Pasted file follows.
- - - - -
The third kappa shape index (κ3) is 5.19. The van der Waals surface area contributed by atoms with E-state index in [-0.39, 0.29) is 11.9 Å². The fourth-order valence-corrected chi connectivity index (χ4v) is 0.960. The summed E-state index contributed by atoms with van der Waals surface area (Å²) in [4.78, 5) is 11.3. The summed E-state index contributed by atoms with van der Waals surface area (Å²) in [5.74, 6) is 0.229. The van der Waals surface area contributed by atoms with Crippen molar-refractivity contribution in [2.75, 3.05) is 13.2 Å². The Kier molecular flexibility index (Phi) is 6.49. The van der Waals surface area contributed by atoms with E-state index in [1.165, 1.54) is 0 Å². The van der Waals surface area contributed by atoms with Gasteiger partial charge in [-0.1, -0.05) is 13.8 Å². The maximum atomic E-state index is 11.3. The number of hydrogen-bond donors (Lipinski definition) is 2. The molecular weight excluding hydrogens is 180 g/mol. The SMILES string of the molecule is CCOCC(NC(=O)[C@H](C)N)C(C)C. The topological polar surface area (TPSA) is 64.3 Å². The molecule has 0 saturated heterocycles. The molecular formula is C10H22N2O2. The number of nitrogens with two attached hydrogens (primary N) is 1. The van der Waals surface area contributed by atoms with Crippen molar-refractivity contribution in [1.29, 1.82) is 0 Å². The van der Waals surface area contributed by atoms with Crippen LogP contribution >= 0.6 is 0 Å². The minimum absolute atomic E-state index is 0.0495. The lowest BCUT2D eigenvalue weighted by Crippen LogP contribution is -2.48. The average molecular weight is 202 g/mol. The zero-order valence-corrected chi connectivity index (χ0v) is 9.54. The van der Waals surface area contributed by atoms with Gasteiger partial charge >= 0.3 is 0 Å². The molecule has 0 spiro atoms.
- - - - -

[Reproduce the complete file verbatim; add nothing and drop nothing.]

The third kappa shape index (κ3) is 5.19. The van der Waals surface area contributed by atoms with E-state index in [-0.39, 0.29) is 11.9 Å². The fourth-order valence-corrected chi connectivity index (χ4v) is 0.960. The summed E-state index contributed by atoms with van der Waals surface area (Å²) in [4.78, 5) is 11.3. The summed E-state index contributed by atoms with van der Waals surface area (Å²) in [5.74, 6) is 0.229. The van der Waals surface area contributed by atoms with Crippen molar-refractivity contribution in [2.75, 3.05) is 13.2 Å². The Kier molecular flexibility index (Phi) is 6.49. The van der Waals surface area contributed by atoms with E-state index in [1.165, 1.54) is 0 Å². The van der Waals surface area contributed by atoms with Gasteiger partial charge in [-0.1, -0.05) is 13.8 Å². The maximum atomic E-state index is 11.3. The number of hydrogen-bond donors (Lipinski definition) is 2. The molecular weight excluding hydrogens is 180 g/mol. The SMILES string of the molecule is CCOCC(NC(=O)[C@H](C)N)C(C)C. The topological polar surface area (TPSA) is 64.3 Å². The molecule has 0 saturated heterocycles. The molecular formula is C10H22N2O2. The number of nitrogens with two attached hydrogens (primary N) is 1. The van der Waals surface area contributed by atoms with Crippen molar-refractivity contribution in [1.29, 1.82) is 0 Å². The van der Waals surface area contributed by atoms with Crippen LogP contribution >= 0.6 is 0 Å². The minimum absolute atomic E-state index is 0.0495. The lowest BCUT2D eigenvalue weighted by Crippen LogP contribution is -2.48. The average molecular weight is 202 g/mol. The zero-order valence-corrected chi connectivity index (χ0v) is 9.54. The van der Waals surface area contributed by atoms with Gasteiger partial charge >= 0.3 is 0 Å². The molecule has 0 spiro atoms.